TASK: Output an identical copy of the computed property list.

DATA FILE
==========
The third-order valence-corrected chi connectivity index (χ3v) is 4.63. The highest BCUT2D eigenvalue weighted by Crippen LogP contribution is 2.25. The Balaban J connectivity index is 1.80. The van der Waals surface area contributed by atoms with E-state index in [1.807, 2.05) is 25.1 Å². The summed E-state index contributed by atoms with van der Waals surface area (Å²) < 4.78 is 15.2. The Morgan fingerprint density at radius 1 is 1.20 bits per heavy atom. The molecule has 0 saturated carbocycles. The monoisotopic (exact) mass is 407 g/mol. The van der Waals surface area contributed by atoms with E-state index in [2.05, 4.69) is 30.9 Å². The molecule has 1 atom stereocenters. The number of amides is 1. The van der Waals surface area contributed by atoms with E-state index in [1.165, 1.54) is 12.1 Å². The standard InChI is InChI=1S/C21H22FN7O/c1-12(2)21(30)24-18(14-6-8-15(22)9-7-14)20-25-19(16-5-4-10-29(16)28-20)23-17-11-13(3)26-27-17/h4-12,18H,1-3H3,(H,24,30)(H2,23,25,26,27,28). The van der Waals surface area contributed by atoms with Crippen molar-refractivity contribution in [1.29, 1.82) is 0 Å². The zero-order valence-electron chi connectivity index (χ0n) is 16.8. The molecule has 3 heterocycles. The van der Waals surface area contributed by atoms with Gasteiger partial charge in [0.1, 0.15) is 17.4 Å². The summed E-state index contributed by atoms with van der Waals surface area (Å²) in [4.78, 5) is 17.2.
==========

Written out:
The third-order valence-corrected chi connectivity index (χ3v) is 4.63. The highest BCUT2D eigenvalue weighted by Crippen LogP contribution is 2.25. The Balaban J connectivity index is 1.80. The van der Waals surface area contributed by atoms with E-state index in [1.807, 2.05) is 25.1 Å². The summed E-state index contributed by atoms with van der Waals surface area (Å²) < 4.78 is 15.2. The Morgan fingerprint density at radius 1 is 1.20 bits per heavy atom. The molecule has 0 saturated carbocycles. The monoisotopic (exact) mass is 407 g/mol. The van der Waals surface area contributed by atoms with E-state index in [2.05, 4.69) is 30.9 Å². The molecule has 1 atom stereocenters. The number of amides is 1. The van der Waals surface area contributed by atoms with E-state index in [1.165, 1.54) is 12.1 Å². The standard InChI is InChI=1S/C21H22FN7O/c1-12(2)21(30)24-18(14-6-8-15(22)9-7-14)20-25-19(16-5-4-10-29(16)28-20)23-17-11-13(3)26-27-17/h4-12,18H,1-3H3,(H,24,30)(H2,23,25,26,27,28). The van der Waals surface area contributed by atoms with Crippen molar-refractivity contribution in [1.29, 1.82) is 0 Å². The zero-order valence-electron chi connectivity index (χ0n) is 16.8. The molecule has 3 heterocycles. The van der Waals surface area contributed by atoms with Gasteiger partial charge in [0.1, 0.15) is 17.4 Å². The summed E-state index contributed by atoms with van der Waals surface area (Å²) in [4.78, 5) is 17.2.